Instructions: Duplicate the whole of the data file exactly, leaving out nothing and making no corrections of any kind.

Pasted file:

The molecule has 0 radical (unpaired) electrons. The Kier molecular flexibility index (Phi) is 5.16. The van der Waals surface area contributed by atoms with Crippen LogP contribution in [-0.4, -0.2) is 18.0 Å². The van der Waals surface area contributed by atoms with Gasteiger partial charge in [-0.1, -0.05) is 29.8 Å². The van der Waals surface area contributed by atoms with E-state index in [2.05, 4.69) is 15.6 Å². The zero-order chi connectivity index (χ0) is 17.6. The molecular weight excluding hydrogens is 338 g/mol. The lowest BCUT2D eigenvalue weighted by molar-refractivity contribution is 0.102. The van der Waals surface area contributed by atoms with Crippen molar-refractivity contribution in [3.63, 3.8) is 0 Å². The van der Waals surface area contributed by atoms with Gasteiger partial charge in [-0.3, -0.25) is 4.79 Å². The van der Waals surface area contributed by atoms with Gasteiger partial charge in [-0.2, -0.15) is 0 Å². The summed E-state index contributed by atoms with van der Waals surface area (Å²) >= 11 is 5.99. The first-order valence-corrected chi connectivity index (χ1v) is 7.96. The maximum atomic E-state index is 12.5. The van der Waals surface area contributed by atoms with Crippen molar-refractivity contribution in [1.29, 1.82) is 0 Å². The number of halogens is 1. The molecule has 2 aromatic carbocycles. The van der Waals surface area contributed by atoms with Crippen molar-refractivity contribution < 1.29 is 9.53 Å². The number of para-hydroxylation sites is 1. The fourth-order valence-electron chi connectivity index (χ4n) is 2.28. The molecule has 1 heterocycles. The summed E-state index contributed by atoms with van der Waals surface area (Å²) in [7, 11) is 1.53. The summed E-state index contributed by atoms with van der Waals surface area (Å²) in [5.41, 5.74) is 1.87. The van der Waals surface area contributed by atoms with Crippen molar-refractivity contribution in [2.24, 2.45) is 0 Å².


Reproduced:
The molecule has 0 radical (unpaired) electrons. The Kier molecular flexibility index (Phi) is 5.16. The van der Waals surface area contributed by atoms with Crippen LogP contribution in [-0.4, -0.2) is 18.0 Å². The van der Waals surface area contributed by atoms with Gasteiger partial charge in [-0.1, -0.05) is 29.8 Å². The van der Waals surface area contributed by atoms with E-state index in [2.05, 4.69) is 15.6 Å². The zero-order chi connectivity index (χ0) is 17.6. The molecular weight excluding hydrogens is 338 g/mol. The lowest BCUT2D eigenvalue weighted by molar-refractivity contribution is 0.102. The van der Waals surface area contributed by atoms with Crippen molar-refractivity contribution in [3.63, 3.8) is 0 Å². The van der Waals surface area contributed by atoms with Gasteiger partial charge in [-0.3, -0.25) is 4.79 Å². The van der Waals surface area contributed by atoms with Gasteiger partial charge in [-0.2, -0.15) is 0 Å². The summed E-state index contributed by atoms with van der Waals surface area (Å²) >= 11 is 5.99. The first-order valence-corrected chi connectivity index (χ1v) is 7.96. The maximum atomic E-state index is 12.5. The van der Waals surface area contributed by atoms with Crippen molar-refractivity contribution in [1.29, 1.82) is 0 Å². The number of halogens is 1. The molecule has 2 aromatic carbocycles. The van der Waals surface area contributed by atoms with Crippen molar-refractivity contribution < 1.29 is 9.53 Å². The number of para-hydroxylation sites is 1. The fourth-order valence-electron chi connectivity index (χ4n) is 2.28. The molecule has 1 heterocycles. The summed E-state index contributed by atoms with van der Waals surface area (Å²) in [7, 11) is 1.53. The summed E-state index contributed by atoms with van der Waals surface area (Å²) in [5.41, 5.74) is 1.87. The van der Waals surface area contributed by atoms with Crippen molar-refractivity contribution in [2.24, 2.45) is 0 Å².